Chicago Cubs News: Drew Smyly signs two-year deal

(Photo by Stacy Revere/Getty Images)
(Photo by Stacy Revere/Getty Images) /

The Chicago Cubs continue to bolster their pitching staff this winter as the team signed left-handed starting pitcher  Drew Smyly to a two-year contract on Tuesday.

Under Theo Epstein, the Chicago Cubs have not shied away from signing pitchers recovering from injuries with the hope that they can provide some value to the team in the long-term.

That is the case with the Cubs’ latest signing. On Tuesday night, the Cubs reportedly signed left-handed starting pitcher Drew Smyly to a two-year contract worth $10 million.

Smyly, who underwent Tommy John surgery in August of 2017, is not expected to be ready until the second half of the 2018 season at the earliest. He will spend the rest of the off-season and most of the 2018 season rehabbing with the possibility that he could the join the Major League team at some point during the second half of the season.

There certainly are reasons for the Cubs to have a long-term interest in Smyly.

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Smyly turned 28 this past June, and with Tommy John surgery no longer feared as it once was, the Cubs could view Smyly as a long-term project. The goal will be for Smyly rebuild his arm strength so the Cubs can pencil him into their starting rotation plans for the 2019 season.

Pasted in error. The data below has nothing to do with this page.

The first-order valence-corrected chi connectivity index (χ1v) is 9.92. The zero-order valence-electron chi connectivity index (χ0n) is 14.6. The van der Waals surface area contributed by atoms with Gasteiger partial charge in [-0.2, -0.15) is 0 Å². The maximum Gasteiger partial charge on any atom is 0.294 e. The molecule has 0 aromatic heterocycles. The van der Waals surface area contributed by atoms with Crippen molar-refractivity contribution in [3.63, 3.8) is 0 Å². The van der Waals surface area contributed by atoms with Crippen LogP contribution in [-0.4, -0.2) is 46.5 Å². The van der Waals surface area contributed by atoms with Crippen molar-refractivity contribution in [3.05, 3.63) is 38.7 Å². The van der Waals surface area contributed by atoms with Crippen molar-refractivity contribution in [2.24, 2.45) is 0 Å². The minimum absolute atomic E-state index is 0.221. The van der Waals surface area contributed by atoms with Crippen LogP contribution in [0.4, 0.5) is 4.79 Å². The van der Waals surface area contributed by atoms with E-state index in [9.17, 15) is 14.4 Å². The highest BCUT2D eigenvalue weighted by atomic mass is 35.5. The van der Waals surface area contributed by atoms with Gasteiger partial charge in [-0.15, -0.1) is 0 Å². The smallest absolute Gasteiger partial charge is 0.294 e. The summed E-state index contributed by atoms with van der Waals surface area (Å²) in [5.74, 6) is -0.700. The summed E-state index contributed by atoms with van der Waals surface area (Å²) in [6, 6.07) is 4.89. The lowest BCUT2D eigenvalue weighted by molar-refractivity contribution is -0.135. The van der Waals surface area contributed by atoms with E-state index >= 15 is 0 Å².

Smyly is also familiar with new Cubs’ pitching coach Jim Hickey.

Hickey served as Smyly’s pitching coach while the two were a part of the Tampa Bay Rays’ organization. Smyly did not pitch during the 2017 season, but in 2016, the starter posted a 4.88 ERA, 4.51 xFIP, and 1.27 WHIP in 175.1 innings pitched.

After signing Tyler Chatwood earlier this off-season, the belief was that the Cubs would look to add at least one more starting pitcher. The assumption is that Chatwood will be replacing John Lackey‘s spot in the Cubs’ starting rotation. Also, the team is still looking for a replacement for Jake Arrieta‘s spot.

Smyly is not the Cubs’ answer to losing Arrieta this off-season, but he could be a wise long-term investment for the team.

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How have the Chicago Cubs fared in terms of addressing their pitching staff this winter? Sound off in the comments section below with your thoughts.